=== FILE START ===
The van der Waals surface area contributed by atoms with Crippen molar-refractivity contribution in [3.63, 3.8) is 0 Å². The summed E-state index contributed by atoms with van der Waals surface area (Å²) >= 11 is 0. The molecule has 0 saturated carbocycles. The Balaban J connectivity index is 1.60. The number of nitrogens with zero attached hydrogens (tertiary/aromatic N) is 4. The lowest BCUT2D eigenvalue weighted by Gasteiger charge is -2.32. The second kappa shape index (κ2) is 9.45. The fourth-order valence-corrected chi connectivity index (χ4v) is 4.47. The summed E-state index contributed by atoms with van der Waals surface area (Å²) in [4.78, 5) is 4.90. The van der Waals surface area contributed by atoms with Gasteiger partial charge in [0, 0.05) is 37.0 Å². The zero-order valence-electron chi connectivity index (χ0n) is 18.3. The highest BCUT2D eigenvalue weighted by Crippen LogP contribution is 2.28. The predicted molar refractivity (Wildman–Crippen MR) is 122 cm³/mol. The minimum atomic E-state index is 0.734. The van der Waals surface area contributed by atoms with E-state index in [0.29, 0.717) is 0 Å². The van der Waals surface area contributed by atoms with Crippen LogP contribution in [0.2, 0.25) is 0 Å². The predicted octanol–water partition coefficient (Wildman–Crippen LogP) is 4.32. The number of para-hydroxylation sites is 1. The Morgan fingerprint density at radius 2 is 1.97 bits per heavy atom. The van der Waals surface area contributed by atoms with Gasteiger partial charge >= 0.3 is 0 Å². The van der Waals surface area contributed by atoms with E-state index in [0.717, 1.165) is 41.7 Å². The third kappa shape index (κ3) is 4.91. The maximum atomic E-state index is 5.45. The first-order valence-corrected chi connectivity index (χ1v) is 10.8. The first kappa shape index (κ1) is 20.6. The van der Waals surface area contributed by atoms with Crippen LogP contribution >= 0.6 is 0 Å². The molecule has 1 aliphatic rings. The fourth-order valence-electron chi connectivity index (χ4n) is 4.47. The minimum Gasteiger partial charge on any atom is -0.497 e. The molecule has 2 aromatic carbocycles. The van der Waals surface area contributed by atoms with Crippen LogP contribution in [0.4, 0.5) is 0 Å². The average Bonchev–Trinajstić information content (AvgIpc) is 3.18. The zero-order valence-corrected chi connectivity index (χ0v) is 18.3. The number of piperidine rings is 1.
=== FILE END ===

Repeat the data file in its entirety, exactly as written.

The van der Waals surface area contributed by atoms with Crippen molar-refractivity contribution in [3.63, 3.8) is 0 Å². The summed E-state index contributed by atoms with van der Waals surface area (Å²) >= 11 is 0. The molecule has 0 saturated carbocycles. The Balaban J connectivity index is 1.60. The number of nitrogens with zero attached hydrogens (tertiary/aromatic N) is 4. The lowest BCUT2D eigenvalue weighted by Gasteiger charge is -2.32. The second kappa shape index (κ2) is 9.45. The fourth-order valence-corrected chi connectivity index (χ4v) is 4.47. The summed E-state index contributed by atoms with van der Waals surface area (Å²) in [4.78, 5) is 4.90. The van der Waals surface area contributed by atoms with Gasteiger partial charge in [0, 0.05) is 37.0 Å². The zero-order valence-electron chi connectivity index (χ0n) is 18.3. The highest BCUT2D eigenvalue weighted by Crippen LogP contribution is 2.28. The predicted molar refractivity (Wildman–Crippen MR) is 122 cm³/mol. The minimum atomic E-state index is 0.734. The van der Waals surface area contributed by atoms with E-state index in [0.29, 0.717) is 0 Å². The van der Waals surface area contributed by atoms with Crippen LogP contribution in [0.2, 0.25) is 0 Å². The predicted octanol–water partition coefficient (Wildman–Crippen LogP) is 4.32. The number of para-hydroxylation sites is 1. The Morgan fingerprint density at radius 2 is 1.97 bits per heavy atom. The van der Waals surface area contributed by atoms with Gasteiger partial charge >= 0.3 is 0 Å². The van der Waals surface area contributed by atoms with E-state index in [0.717, 1.165) is 41.7 Å². The third kappa shape index (κ3) is 4.91. The maximum atomic E-state index is 5.45. The first-order valence-corrected chi connectivity index (χ1v) is 10.8. The first kappa shape index (κ1) is 20.6. The van der Waals surface area contributed by atoms with Crippen LogP contribution >= 0.6 is 0 Å². The molecule has 1 aliphatic rings. The fourth-order valence-electron chi connectivity index (χ4n) is 4.47. The minimum Gasteiger partial charge on any atom is -0.497 e. The molecule has 2 aromatic carbocycles. The van der Waals surface area contributed by atoms with Crippen LogP contribution in [0.4, 0.5) is 0 Å². The average Bonchev–Trinajstić information content (AvgIpc) is 3.18. The zero-order valence-corrected chi connectivity index (χ0v) is 18.3. The number of piperidine rings is 1.